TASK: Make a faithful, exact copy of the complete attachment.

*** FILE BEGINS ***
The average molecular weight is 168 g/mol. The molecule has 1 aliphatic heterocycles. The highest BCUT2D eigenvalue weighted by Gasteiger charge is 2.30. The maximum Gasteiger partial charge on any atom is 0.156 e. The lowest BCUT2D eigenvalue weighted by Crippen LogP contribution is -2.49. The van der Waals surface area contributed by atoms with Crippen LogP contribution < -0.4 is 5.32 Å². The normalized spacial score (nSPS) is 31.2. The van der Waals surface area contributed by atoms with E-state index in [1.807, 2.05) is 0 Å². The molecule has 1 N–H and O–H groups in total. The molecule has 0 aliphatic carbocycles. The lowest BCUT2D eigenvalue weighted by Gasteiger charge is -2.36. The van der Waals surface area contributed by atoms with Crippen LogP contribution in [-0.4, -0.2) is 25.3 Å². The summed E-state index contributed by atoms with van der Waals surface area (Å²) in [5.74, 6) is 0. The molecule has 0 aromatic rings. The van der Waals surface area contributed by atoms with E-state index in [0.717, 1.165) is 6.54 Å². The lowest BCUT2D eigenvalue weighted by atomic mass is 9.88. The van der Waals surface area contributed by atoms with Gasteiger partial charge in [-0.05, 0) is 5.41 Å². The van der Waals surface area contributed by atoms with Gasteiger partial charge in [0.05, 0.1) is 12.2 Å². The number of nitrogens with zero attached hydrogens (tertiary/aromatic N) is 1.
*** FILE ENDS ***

The average molecular weight is 168 g/mol. The molecule has 1 aliphatic heterocycles. The highest BCUT2D eigenvalue weighted by Gasteiger charge is 2.30. The maximum Gasteiger partial charge on any atom is 0.156 e. The lowest BCUT2D eigenvalue weighted by Crippen LogP contribution is -2.49. The van der Waals surface area contributed by atoms with Crippen LogP contribution < -0.4 is 5.32 Å². The normalized spacial score (nSPS) is 31.2. The van der Waals surface area contributed by atoms with E-state index in [1.807, 2.05) is 0 Å². The molecule has 1 N–H and O–H groups in total. The molecule has 0 aliphatic carbocycles. The lowest BCUT2D eigenvalue weighted by Gasteiger charge is -2.36. The van der Waals surface area contributed by atoms with Crippen LogP contribution in [-0.4, -0.2) is 25.3 Å². The summed E-state index contributed by atoms with van der Waals surface area (Å²) in [5.74, 6) is 0. The molecule has 0 aromatic rings. The van der Waals surface area contributed by atoms with E-state index in [0.717, 1.165) is 6.54 Å². The lowest BCUT2D eigenvalue weighted by atomic mass is 9.88. The van der Waals surface area contributed by atoms with Gasteiger partial charge in [-0.05, 0) is 5.41 Å². The van der Waals surface area contributed by atoms with Gasteiger partial charge in [0.05, 0.1) is 12.2 Å². The number of nitrogens with zero attached hydrogens (tertiary/aromatic N) is 1.